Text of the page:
I think there’s a level of comfort involved with playing an older game. You know exactly what to expect, with regards to both the mechanics and the story. I feel like I sometimes suffer from “new game fatigue” where I want to play a new game, but as soon as I start it, I realize that I have to learn a new system and mechanics, and I just don’t feel like putting in the effort. It feels like with most games these days, especially RPGs and strategy games, there’s a huge learning curve just to get to the point where you feel like you feel like you know what you are doing. It’s easier to just load up a game you’ve played before and not have to work too hard. Maybe it’s part of being older as well and having less time to dedicate toward playing games. Just wanted to get your thoughts on the subject.
48:54 Cities Skylines Boring Start
This was an unplanned aside. Actually, I think it deserves an entire article. The early game has so many of these frustrating obligations that force you to build a stupid broken city that you’ll have to tear apart and fix later. You can fix this by using a mod to unlock all the stuff you need up front, but then you start the game with the entire city demanding all these different services at once, when you don’t have enough money to meet those needs. You can fix this with more mods, but after a while it feels like the Oblivion problem where you’re trying to re-balance an entire game by stringing together disparate mods.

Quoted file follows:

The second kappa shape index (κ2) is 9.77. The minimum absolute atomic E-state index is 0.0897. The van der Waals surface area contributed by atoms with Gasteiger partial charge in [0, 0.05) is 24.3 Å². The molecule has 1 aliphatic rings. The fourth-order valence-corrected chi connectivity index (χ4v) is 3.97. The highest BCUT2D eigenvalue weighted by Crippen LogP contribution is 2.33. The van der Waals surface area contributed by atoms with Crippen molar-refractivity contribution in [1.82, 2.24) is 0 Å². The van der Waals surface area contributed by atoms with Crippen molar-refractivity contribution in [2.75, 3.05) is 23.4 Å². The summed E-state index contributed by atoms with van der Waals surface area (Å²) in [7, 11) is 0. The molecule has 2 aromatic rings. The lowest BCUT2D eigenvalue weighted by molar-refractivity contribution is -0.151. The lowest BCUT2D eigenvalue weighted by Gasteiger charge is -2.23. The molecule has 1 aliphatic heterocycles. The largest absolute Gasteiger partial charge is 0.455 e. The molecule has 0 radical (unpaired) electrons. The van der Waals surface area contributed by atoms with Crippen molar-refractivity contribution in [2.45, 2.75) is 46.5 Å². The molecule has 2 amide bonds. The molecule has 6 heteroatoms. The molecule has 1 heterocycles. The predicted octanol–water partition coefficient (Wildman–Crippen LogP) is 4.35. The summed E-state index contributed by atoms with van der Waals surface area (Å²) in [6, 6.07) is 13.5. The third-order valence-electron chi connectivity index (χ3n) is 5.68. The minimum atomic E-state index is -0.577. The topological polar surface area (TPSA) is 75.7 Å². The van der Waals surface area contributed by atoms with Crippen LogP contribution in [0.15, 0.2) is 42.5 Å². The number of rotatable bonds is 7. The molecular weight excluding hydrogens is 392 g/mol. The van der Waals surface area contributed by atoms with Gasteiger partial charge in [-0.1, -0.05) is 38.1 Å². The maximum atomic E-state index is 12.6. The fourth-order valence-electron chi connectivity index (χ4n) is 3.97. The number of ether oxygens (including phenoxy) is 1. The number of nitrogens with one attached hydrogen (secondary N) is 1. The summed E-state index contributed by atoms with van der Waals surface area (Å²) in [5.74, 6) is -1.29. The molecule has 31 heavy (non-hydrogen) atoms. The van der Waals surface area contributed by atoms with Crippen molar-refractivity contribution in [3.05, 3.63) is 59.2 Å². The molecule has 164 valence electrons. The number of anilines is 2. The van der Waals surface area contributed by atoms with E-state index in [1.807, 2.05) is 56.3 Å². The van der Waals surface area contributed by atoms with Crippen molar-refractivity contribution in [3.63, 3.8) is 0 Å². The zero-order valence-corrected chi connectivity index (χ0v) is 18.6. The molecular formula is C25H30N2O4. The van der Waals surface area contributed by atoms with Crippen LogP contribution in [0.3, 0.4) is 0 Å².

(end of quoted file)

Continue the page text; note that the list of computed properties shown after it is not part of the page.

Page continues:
Actually, the BSP process is handled by a command-line program (WHAT YEAR IS IT?) invoked by Hammer called VBSP.